Chennai: City of festivals 
- Lalitha Venkat 

November 28, 2008 
In Chennai, one does not need to wait till December to have a feast of cultural programs. The round of festivities start from October itself during Navaratri time, with Navaratri music and dance concerts being staged in auditoriums and temples, and the display of artistic kolus in homes as well as in many temples. There are also kolu contests and prizes given for the best displays by some local media and organizations.  

The kolu display arranged by the Mylapore Trio of Sri Sumukhi Rajasekaran Foundation in 5 rooms of their apartment (only the kitchen escaped!), had the 64 arts as its central theme. Apart from toys that they have inherited from their family, many who cannot take care of their antique toys donate them to the Trio, knowing they will be well taken care of. Amarnath, Surendranath and Aparna, took care to explain everything to the visitors. Apart from the 64 arts and the main display, they also had two sections set aside for Vaishnavite and Saivite themes, for dance, for music, a patriotic theme, Palani Hills, Thiruvannamalai hills, Srirangam theme, Brahmotsavam, Marapachi and other old wooden dolls, heritage monuments of Mahabalipuram, their alma mater Kalakshetra (with the beautiful model of the koothambalam being constructed out of ice cream sticks!) and the netherworld to Vaikuntam. When they sang a song with hand movements explaining a particular story taking place in heaven, the dolls became the characters. It takes them the better part of 2 to 3 months to come up with a theme and the challenge lies in visualizing them with the dolls at their disposal. It is interesting to think that these very same dolls would become different characters next year! Since the display is open to anyone who is interested, those who missed it this year could check it out next year. 

The time slot for Bharat Sangeet Utsav organized by Carnatica and Sri Parthasarathy Swami Sabha is ideally set in the first 10 days of November when people can enjoy the music of stalwarts and upcoming artistes in peace, without the hurry burry and concert hopping of the rushed December season. About 3 concerts take place everyday at the spacious Narada Gana Sabha auditorium, and the most heartening thing about the festival is the relaxed, friendly atmosphere, sticking to the time slot and no needless speeches and fuss. Best of all, the concerts are absolutely free and attract full house. Some Carnatic music concerts I could attend were of P Unnikrishnan, Nithyasri Mahadevan, Neyveli Santhanagopalan, S Sowmya, Sudha Raghunathan and T V Sankaranarayanan. Ashwini Bhide Deshpande presented Marathi abhangs with an enlightening intro to every piece and Pt Sanjeev Abhyankar's Hindustani vocal concert included a number in raag Malkhauns and Shuddha Kalyani. Both the artistes are regularly featured in the utsav. Perhaps next year we could get to see different Hindustani musicians, as they are rarely featured in Chennai. The violin jugalbandhi of Prof. T N Krishnan and his sister N Rajam was enthralling, with the former playing the Carnatic style and the latter the Hindustani style.  

As usual, the sangita upanyasam by all time favorite Visaka Hari, a regular utsav artiste, was a huge success. This year's theme was on Narayana Theertha. The earlier years, she has presented on Bhakta Ramdas and Purandaradasa. As she described the baby Krishna as Narayana Theertha envisioned him, with chubby cheeks, plump little body, anklets tinkling as he crawled, giving that innocent look with big, round eyes, the audience sighed in ecstasy, as if they could see baby Krishna themselves!  "Don't look at him like that. You will put the evil eye on him." Answers the gopika, "He's the one who's giving me that funny look with those big, round eyes," and the audience laughed indulgently. With her easy to understand descriptions followed by relevant songs, Visaka is able to reach out to her adoring audience easily.  Another regular, OS Arun presented very inspired Carnatic bhajans accompanied by Embar S Kannan on violin, K V Prasad on mridangam and Kiran Kumar on tabla. His final number on Vittala had the audience clapping and singing along without any prompting.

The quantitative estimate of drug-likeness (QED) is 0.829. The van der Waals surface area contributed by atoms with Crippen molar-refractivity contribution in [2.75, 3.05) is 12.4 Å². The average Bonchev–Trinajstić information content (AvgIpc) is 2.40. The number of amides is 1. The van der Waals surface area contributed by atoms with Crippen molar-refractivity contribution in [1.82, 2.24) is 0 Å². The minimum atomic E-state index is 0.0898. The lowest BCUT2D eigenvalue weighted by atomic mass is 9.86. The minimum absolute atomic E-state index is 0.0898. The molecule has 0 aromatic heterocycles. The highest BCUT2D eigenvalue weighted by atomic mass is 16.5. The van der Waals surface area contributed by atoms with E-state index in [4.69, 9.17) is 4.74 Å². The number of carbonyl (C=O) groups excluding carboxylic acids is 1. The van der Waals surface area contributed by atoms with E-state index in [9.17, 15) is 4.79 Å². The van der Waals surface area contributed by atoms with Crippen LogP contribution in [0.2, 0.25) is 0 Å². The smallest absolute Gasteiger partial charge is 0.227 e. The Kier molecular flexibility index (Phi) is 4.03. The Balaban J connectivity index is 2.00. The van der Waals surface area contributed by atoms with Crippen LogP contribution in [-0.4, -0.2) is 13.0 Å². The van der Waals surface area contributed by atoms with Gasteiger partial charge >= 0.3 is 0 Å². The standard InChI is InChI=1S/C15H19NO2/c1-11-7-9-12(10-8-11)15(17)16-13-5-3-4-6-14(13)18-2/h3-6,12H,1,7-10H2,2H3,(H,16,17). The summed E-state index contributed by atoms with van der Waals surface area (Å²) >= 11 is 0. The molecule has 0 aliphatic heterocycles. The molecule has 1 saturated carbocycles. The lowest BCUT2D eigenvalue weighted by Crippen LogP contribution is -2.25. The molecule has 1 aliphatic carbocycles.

Subhasree Thanikachalam presented young classical musicians and playback singers in the age group of 18 to 22, in Isayin Varnajalam, a 2 hour program on the morning of November 9. A very young Subashini sang "Giridhara Gopala" in Mohana ragam, made immortal by MS Subbulakshmi in 'Meera.' Another very young singer Srinidhi sang "Unnazhagai Kanniyargal" in Hamsadwani ragam, from the film 'Uthama Puthiran' composed by G Ramanathan. Since the Kurukshetra war took place in north India, composer MS Viswanathan used mainly Hindustani ragas in 'Karnan' and Pradeep's rendition of "Ullathil Nalla Ullam" with incredible lyrics by poet Kannadasan, was very moving. "Iravum Nilavum," another song from 'Karnan' in Shuddha Sarangi was sung by Harish Kumar and Saindavi. "Kathiruppaan Kamalakannan" in ragamalika, composed by G Ramanathan, sung by playback singer Vinaya showed that she has more talent than seen from her popular film songs. The young Srinidhi and Suhasini sang the duet "Androru naal idhey nilavil" composed by MS Viswanathan in Desh. Impressed by their rendition of this song, actor/director Suhasini Mani Ratnam took the girls for a program she had arranged in Singapore just to sing this number to a 3000 strong audience. One of the most remarkable singers of yesteryears was MK Thyagaraja Bhagavatar, whose voice range was phenomenal. When Subhasree asked Pradeep to learn "Vadaname Chandra bimbamo" in Sindhu Bhairavi, he was actually reluctant to since "MKT laments in 5 1/2 kattai..!" Needless to say, he received thunderous applause.